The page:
|PPD technicians construct detector blocks for the NOvA near detector in the CDF building. Photo: Reidar Hahn|
Fermilab scientists, engineers and technicians working on the NOvA near detector recently began assembling the neutrino detector blocks at the CDF building.
It’s a milestone accomplishment, said near-detector Project Manager Ting Miao. The near detector being constructed at Fermilab will be able to pick up on muon neutrinos sent from the NuMI beam, which originates at the laboratory and passes through NOvA’s second, far detector in Ash River, Minn. The near detector will also be able to define background noise that will be eliminated while analyzing far-detector data.
“It’s an exciting time now for scientists and engineers working on the detector,” Miao said.
Each block comprises 24 long, rectangular plastic layers known as modules. The blocks are nearly identical to the ones that make up the 14,000-ton far detector, but are one-twentieth the size and weigh much less. Each module contains rows of hollow tubes that will be filled with liquid scintillator solution and fiber optic cables to detect charged particles resulting from neutrinos interacting in the solution.
Scientists and engineers have spent the past month obtaining safety approvals to operate a giant, 20-foot-long glue machine that spreads adhesive on the module surfaces.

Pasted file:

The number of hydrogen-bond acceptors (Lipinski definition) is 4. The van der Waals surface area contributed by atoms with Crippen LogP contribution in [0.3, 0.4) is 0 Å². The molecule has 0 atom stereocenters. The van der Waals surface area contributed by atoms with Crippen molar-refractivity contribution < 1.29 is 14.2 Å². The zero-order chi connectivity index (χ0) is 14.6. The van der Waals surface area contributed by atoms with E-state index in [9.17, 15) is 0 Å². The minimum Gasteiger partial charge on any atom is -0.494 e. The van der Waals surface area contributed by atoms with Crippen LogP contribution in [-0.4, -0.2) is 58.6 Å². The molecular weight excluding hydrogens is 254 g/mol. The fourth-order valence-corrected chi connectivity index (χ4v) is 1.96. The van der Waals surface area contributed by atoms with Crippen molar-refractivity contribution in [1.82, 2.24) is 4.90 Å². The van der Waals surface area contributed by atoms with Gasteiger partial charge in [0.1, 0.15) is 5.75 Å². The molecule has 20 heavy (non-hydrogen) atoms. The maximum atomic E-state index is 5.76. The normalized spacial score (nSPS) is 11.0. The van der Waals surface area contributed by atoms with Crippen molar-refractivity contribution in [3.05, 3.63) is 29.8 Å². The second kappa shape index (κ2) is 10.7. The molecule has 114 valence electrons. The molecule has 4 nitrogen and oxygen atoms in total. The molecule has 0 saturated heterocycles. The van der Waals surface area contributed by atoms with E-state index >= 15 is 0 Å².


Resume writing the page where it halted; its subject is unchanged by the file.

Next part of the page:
The machine, developed and built by NOvA collaborators at Argonne National Laboratory, handles the fragile modules with care while also applying the fast-drying glue. Spreading glue on a module’s surface, transporting it and stacking it on top of other modules takes less than 20 minutes—any longer and the glue will dry out, said Detector Assembly Quality Assurance Manager Xuebing Bu.
A set of steel plates will then apply pressure to the stacked modules to ensure a tight fit.
But handling the modules is not as easy as it sounds, Bu said.
“The plastics are flexible and difficult to move around, and the glue we are using has a short curing time,” Bu said. “We need to have the correct equipment to operate efficiently while also meeting safety standards."
Applying pressure to the stacked modules is also a delicate task. The team follows well-defined procedures to avoid the plastic experiencing extra stress from being lifted and moved around, Bu said.
Soon the team will begin transporting the blocks from the CDF building to the MINOS service building and eventually into the NOvA cavern 300 feet underground.
It may take an entire day to drive the blocks to the site without cracking any of the detector layers, Miao said.
“The plastic we’re using is well-suited for the experiment, but very fragile,” Miao said. “Transporting the blocks will be a big hurdle to cross.”
But if all goes smoothly, the NOvA detectors could yield precise neutrino measurements by early next year, Miao said.
“NOvA’s level of complexity and sophistication are now comparable to detectors in fixed-target and collider experiments. This detector is built for precision measurements of neutrinos,” Miao said. “We are looking forward to the steps that lie ahead.”